Jo Ellen Van Ouwerkerk

This image is decorative.

Curious Sanctuary
January 29 – March 19, 2011
Woodward Gallery

  • She Tried To Hide The
    Lizards In Her Hair, 2010
    Acrylic on canvas
    36 x 36 inches
  • She Listened to the Bird
    Sing Until Bees Came
    Out of Its Mouth, 2011
    Acrylic on canvas,
    40 x 30 inches
  • She Was Protected
    By Her Soldiers, 2010
    Acrylic on canvas
    36 x 36 inches
  • Women In Piles Of Wood
    Waiting To Burn, 2010
    Acrylic on canvas
    40 x 30 inches
  • Girl with the Black Mask
    in the Red Room, 2005
    Acrylic on canvas in a
    handmade unique
    metal frame
    35 x 34 inches
  • Girl with the Small Horns
    in the Red Room, 2005
    Acrylic on canvas
    28 x 34 inches
  • She Hears the Girls
    Whispering, 2008
    Acrylic on canvas
    30 x 40 inches
  • Haunted by the Girls Who
    Slept Here Before, 2006
    Acrylic on canvas
    69 x 44 inches
  • Hiding Her Spiderweb Hair
    Before it Covers Her Face, 2007
    Acrylic on canvas
    38 x 28 inches

Woodward Gallery welcomes Jo Ellen Van Ouwerkerk’s “Curious Sanctuary” from January 29 – March 19, 2011. A brilliant painter who seemingly channels the late 19th century, Van Ouwerkerk’s women are intriguing and complicated. Her characters show their personal state of being and engage in ritualistic scenes carried out in special places. They push the acceptable boundaries of a time long ago – or perhaps even today – and tempt us to become voyeurs.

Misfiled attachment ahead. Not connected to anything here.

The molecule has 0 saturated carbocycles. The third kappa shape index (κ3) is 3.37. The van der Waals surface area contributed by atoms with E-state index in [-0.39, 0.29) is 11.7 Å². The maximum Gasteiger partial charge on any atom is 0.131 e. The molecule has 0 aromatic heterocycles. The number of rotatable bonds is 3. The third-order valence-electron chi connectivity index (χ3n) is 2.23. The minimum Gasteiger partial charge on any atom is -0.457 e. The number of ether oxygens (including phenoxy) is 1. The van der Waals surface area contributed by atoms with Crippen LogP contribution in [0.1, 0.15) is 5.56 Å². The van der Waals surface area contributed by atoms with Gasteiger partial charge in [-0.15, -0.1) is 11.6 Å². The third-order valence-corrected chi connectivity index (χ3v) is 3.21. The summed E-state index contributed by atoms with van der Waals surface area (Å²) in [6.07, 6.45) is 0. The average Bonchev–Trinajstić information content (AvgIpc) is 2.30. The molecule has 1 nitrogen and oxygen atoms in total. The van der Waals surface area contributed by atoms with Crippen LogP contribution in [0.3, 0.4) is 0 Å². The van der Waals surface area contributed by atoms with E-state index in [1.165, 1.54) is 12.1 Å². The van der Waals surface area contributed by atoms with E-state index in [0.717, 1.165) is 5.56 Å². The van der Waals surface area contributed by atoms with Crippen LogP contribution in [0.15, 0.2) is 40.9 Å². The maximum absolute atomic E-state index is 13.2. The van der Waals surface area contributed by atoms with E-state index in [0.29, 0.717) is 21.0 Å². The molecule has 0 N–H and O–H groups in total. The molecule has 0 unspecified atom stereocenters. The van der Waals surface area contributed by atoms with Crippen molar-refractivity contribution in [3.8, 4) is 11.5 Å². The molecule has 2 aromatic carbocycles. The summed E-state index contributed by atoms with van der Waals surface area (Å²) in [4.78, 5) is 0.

This body of work is a view into these women’s private day-to-day existence. “My paintings are not intended to be fantasies; everything is actually as you see it.” One woman thinks she hears women whispering above her in a cavernous room. The women are real as far as the subject is concerned.

Sanctuaries are private places not meant to be seen by the public. If you could see in, like an invisible voyeur, everything would appear surprising, not easily understood. Very formal and exactly what you would expect on the outside – a woman poses in her nightgown and new hat, yet behind closed doors, her nightgown is slightly open and you catch a glimpse of her body made of moths.

The images are unexpected at first glance. You are looking into someone’s room or looking at a moment in her life without a back story. By not analyzing what she is thinking, you accept everything as real. The painting of women gathering at piles of wood while one gets ready to be set on fire, is not necessarily terrifying as no one seems to be frightened. There is calm resignation on the face of the woman in the foreground in that very moment the character looks outward.

Jo Ellen Van Ouwerkerk’s characters are seen for the one frame of their story. Her vision broadens our reference for normal. We follow marvelously entranced in their personal and curious situations.

Exhibition Features
The Dance Insider